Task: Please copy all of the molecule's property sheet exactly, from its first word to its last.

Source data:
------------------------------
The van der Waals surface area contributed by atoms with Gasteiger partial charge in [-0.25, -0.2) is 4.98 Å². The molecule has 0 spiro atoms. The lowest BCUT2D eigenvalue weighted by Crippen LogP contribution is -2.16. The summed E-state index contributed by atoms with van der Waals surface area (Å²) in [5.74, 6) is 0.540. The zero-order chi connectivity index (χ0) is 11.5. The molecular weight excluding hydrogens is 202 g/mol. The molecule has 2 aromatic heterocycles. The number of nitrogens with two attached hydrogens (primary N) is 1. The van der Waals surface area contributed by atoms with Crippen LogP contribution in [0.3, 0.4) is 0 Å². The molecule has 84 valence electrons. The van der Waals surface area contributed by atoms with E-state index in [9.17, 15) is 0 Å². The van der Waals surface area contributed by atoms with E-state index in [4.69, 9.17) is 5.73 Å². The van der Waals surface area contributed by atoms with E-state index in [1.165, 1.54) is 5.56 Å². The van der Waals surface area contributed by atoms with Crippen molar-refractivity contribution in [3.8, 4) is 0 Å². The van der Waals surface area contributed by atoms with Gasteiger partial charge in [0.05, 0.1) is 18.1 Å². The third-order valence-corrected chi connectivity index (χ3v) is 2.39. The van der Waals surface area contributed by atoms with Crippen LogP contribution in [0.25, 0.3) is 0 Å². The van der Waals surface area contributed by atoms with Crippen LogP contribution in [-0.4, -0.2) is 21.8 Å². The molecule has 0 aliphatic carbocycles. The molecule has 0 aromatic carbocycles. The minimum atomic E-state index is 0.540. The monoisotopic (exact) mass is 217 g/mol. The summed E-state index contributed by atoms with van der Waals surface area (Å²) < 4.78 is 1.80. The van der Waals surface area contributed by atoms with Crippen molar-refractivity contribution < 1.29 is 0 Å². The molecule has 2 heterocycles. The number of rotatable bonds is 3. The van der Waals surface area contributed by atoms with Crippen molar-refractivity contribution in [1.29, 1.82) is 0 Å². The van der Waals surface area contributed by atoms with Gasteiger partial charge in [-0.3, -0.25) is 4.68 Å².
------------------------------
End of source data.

The van der Waals surface area contributed by atoms with Gasteiger partial charge in [-0.25, -0.2) is 4.98 Å². The molecule has 0 spiro atoms. The lowest BCUT2D eigenvalue weighted by Crippen LogP contribution is -2.16. The summed E-state index contributed by atoms with van der Waals surface area (Å²) in [5.74, 6) is 0.540. The zero-order chi connectivity index (χ0) is 11.5. The molecular weight excluding hydrogens is 202 g/mol. The molecule has 2 aromatic heterocycles. The number of nitrogens with two attached hydrogens (primary N) is 1. The van der Waals surface area contributed by atoms with Crippen LogP contribution in [0.3, 0.4) is 0 Å². The molecule has 84 valence electrons. The van der Waals surface area contributed by atoms with E-state index in [9.17, 15) is 0 Å². The van der Waals surface area contributed by atoms with E-state index in [4.69, 9.17) is 5.73 Å². The van der Waals surface area contributed by atoms with E-state index in [1.165, 1.54) is 5.56 Å². The van der Waals surface area contributed by atoms with Crippen molar-refractivity contribution in [3.8, 4) is 0 Å². The van der Waals surface area contributed by atoms with Gasteiger partial charge in [0.05, 0.1) is 18.1 Å². The third-order valence-corrected chi connectivity index (χ3v) is 2.39. The van der Waals surface area contributed by atoms with Crippen LogP contribution in [0.25, 0.3) is 0 Å². The van der Waals surface area contributed by atoms with Crippen LogP contribution in [-0.4, -0.2) is 21.8 Å². The molecule has 0 aliphatic carbocycles. The molecule has 0 aromatic carbocycles. The minimum atomic E-state index is 0.540. The monoisotopic (exact) mass is 217 g/mol. The summed E-state index contributed by atoms with van der Waals surface area (Å²) < 4.78 is 1.80. The van der Waals surface area contributed by atoms with Crippen molar-refractivity contribution < 1.29 is 0 Å². The molecule has 2 heterocycles. The number of rotatable bonds is 3. The van der Waals surface area contributed by atoms with Crippen molar-refractivity contribution in [1.29, 1.82) is 0 Å². The van der Waals surface area contributed by atoms with Gasteiger partial charge in [-0.3, -0.25) is 4.68 Å².